Tuesday 30 January 2024

Lausanne Global Analysis 13, 1 (January 2024)

The latest issue of Lausanne Global Analysis, from The Lausanne Movement, is available online from here, including pdfs of individual articles as below:

The summaries are taken from the Issue Overview by Michael Soderling.

Florence Muindi

The Church and Whole-Person Care: Why the Church Should Have an Impact

Florence Muindi inspires us… with her own story of how her view of the calling of the church to ministries of health, healing, and wholeness evolved through difficult situations. While she was occupying herself with many ministry activities, her heart was broken by the sight of young shivering homeless children going through trash trying to eke out an existence on the street just blocks from her mission house. After much mental struggle, instead of starting an orphanage with a feeding program to minister to those suffering, she resolved to help the local church understand and embrace her calling to care for the whole person. 

Karen Bomilcar

Mental Health and the Christian Community: Towards Interdisciplinary and Integral Health

Karen Bomilcar brings a holistic perspective to the role of the church in addressing mental health issues… Karen appropriately points out the ever-present challenge of a dualistic mindset that continues to plague the church. Humans are embodied souls and need to have their health problems addressed as such. For too long mental health issues have been ignored by the church with a common view that you cannot suffer from mental health issues if you believe in Jesus. To be depressed has been considered by many to represent  a lack of faith. Karen helps us see how the church can be a true partner in addressing mental health issues in our fellowships using an interdisciplinary approach.

Nyalpi Nungarai

The Changing Face of Healthcare Missions: Opportunities and Challenges in the 21st Century

The world in which ‘traditional medical missions’ is being conducted has been changing rapidly. And we must acknowledge that old paradigms of what constitutes medical missions may no longer apply in most regions of the world… A shift is occurring – the incidence of suffering from the well-known infectious diseases is declining while the rate of diseases of affluence is increasing dramatically. The author offers helpful suggestions as to how we can be most effective in our healthcare efforts to our neighbors and concludes by affirming the key role we all can play in solving the complex health problems facing the world today. 

Jason Lee

Untold Stories: The Intersection of Physical and Spiritual Health among Frontier Peoples

Recognizing the positive effect of the introduction of a Biblical worldview on human wellbeing, [Jason Lee] calls the church in our efforts to reach FPGs Frontier People Groups] to look for niches in these contexts, where we can shift to incarnational forms of outreach that emulate Jesus’ model of whole person care. Jason suggests: ‘Existing proximate groups or churches of disciples should become hubs of development and health, not necessarily by hiring health professionals or adding dispensaries, but by modelling Jesus’ paradigm of intertwining spiritual, physical, mental, emotional, and social health into disciples’ daily lives, at a level that local disciples can reproduce and sustain.’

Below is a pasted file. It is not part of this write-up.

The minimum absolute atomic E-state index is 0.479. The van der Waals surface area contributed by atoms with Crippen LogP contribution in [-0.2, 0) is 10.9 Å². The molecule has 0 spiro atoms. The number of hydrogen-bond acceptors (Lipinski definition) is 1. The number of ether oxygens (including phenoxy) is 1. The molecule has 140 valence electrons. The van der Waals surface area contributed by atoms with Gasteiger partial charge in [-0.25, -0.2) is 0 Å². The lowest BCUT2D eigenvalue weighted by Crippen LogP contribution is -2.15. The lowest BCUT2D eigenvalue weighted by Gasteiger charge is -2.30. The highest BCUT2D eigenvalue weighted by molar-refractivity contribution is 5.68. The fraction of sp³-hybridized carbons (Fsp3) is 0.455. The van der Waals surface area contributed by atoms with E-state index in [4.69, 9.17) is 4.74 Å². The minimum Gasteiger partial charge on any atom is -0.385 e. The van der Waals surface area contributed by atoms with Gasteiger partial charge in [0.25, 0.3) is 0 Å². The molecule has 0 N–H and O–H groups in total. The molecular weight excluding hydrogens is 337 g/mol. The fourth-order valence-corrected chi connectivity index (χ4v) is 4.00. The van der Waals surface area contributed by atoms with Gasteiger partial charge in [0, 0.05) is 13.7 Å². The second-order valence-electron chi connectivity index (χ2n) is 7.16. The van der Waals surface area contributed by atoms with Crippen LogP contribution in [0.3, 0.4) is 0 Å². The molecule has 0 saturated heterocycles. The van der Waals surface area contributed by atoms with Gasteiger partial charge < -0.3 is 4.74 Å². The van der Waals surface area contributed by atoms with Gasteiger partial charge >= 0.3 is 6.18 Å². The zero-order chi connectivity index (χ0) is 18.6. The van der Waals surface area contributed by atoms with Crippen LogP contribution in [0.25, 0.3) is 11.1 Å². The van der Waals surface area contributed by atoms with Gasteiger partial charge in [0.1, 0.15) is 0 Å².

Friday 26 January 2024

Mission Frontiers 46, 1 (January–February 2024)

The January–February 2024 issue of Mission Frontiers, published by Frontier Ventures, contains a number of articles devoted to the theme of ‘On the Move with Nomadic Peoples’.

Here is the issue blurb, which sets the scene:

‘“By faith [Abraham] made his home in the promised land like a stranger in a foreign country; he lived in tents, as did Isaac and Jacob, who were heirs with him of the same promise” (Heb. 11:9, NIV). God’s chosen people were originally nomads. Today, most nomads live beyond the reach of the Gospel, for multiple reasons. And a Church whose ministry requires permanent buildings is ill-equipped to reach them. But if the Church can put aside traditions and biases, and if she can raise up workers willing to endure the hardships of a nomadic lifestyle, then God can send her to nomadic fields ripe for harvest.’

The issue is available here, from where individual articles can be downloaded, and the entire issue can be downloaded as a pdf here.

Thursday 25 January 2024

Foundations 85 (December 2023)

Issue 85 of Foundations: An International Journal of Evangelical Theology, published by Affinity, is now available (here in its entirety as a pdf), which includes the below essays.

Donald John MacLean


Sarah Allen

Thinking Through Difference and Desire: A Critical Engagement with of Sarah Coakley’s God, Sexuality and the Self